Wisdom teeth are pretty dumb. Leftovers of our caveman past, this third set of molars rarely does anyone any good. At Gentle Dental, we perform wisdom tooth extraction. And summer’s a great time to do it, as the usual wisdom tooth patient is in high school, so doing it now eliminates the need to miss school.
What are the wisdom teeth?
If you’re not a Charles Darwin fan, you can make up your logic for wisdom teeth. But this third set of molars is right in there with our tailbone, our appendix, and a few other body parts that are no longer relevant or needed. Wisdom teeth used to be needed because our diet consisted of leaves, nuts, roots, and some very tough meat. All of which required much greater amounts of chewing, leading to more tooth wear. To accommodate this third set of molars our prehistoric jaws were longer than they are now.
But with our modern diet of smoothies, pasta, good steaks, and the like we no longer need extra molars. Our jaws have shortened to reflect the changes in diet. The problem is, no one told the wisdom teeth to forget about coming in. They still force their way down, usually affecting the other teeth around them in a bad way.
This is the timing of when our molars come in. The first set erupts around age six. The second set comes in around age 12. The third set, the wisdom teeth, comes in between the ages of 17 and 25. That’s why they’re called wisdom teeth since we should be a little wiser by that point in life.
So why can’t I keep my caveman’s teeth?
The problem with wisdom teeth, like your attic or crawlspace, is space. There isn’t enough room in our modern mouths for these extra teeth. When they come in, they become impacted (blocked) by the other teeth. Sometimes they come in sideways. Sometimes they are surrounded by jawbone. Sometimes they partially erupt, creating pockets where bacteria flourish.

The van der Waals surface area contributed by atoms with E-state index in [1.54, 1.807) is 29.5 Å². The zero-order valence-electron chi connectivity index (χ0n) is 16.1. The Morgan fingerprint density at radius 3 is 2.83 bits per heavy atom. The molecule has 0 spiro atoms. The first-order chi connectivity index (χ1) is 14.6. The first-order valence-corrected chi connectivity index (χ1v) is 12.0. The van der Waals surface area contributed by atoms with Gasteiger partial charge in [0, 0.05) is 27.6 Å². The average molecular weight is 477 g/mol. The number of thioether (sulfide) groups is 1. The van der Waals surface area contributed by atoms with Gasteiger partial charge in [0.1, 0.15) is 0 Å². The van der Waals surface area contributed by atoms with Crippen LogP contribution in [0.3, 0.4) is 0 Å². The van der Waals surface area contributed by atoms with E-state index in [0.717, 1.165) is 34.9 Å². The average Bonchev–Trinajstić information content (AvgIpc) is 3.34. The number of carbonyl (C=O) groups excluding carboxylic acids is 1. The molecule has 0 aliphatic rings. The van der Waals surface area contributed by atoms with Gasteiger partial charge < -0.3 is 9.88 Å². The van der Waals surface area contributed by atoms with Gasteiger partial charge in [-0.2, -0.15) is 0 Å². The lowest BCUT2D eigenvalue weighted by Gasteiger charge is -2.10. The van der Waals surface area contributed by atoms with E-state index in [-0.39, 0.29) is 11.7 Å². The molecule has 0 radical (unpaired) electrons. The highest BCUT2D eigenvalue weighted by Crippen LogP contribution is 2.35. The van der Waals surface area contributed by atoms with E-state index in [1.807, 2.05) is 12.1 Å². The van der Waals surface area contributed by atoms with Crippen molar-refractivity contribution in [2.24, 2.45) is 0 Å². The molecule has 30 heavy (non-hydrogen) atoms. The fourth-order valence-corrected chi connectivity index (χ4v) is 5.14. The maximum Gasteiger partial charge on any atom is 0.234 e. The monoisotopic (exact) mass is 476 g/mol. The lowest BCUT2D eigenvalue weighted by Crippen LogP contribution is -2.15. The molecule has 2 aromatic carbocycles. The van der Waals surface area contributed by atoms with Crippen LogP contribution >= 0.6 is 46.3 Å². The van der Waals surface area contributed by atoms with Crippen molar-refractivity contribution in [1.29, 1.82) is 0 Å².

Before they cause alignment issues with your other teeth, the wisdom teeth usually need to be extracted. The best time to do this is between the ages of 15 and 18. Why? At this point, the wisdom tooth roots are only two-thirds formed, so the longer you wait, the harder their extraction will become.
How does the Gentle Dental team remove caveman’s teeth?
We use x-rays to follow the progression of your wisdom teeth. That’s another reason why twice-yearly exams are important. If the wisdom teeth have all erupted, their removal is pretty straightforward, but that’s rarely the case. Usually, at least one or two of the teeth are impacted. They often need to be broken and taken out in pieces to minimize the impact on the surrounding gum tissue and jawbone.
An important part of the extraction is the home recovery regimen. The main risk is an infection of the sockets where the teeth were removed. Diligent home care, such as rinsing with the saltwater solution, can prevent infection. Dry socket is also possible. This occurs when the blood clot that forms after extraction to protect the bone and nerves becomes dislodged or dissolves, exposing the nerves. This is painful but easily treated. In most wisdom tooth extractions, patients have some pain and need to eat a soft diet for a few days, but then they return to normal in a week or so.
If it’s time to remove your caveman’s teeth, trust the team at Gentle Dental. Call us at (732) 549-5660 for an appointment.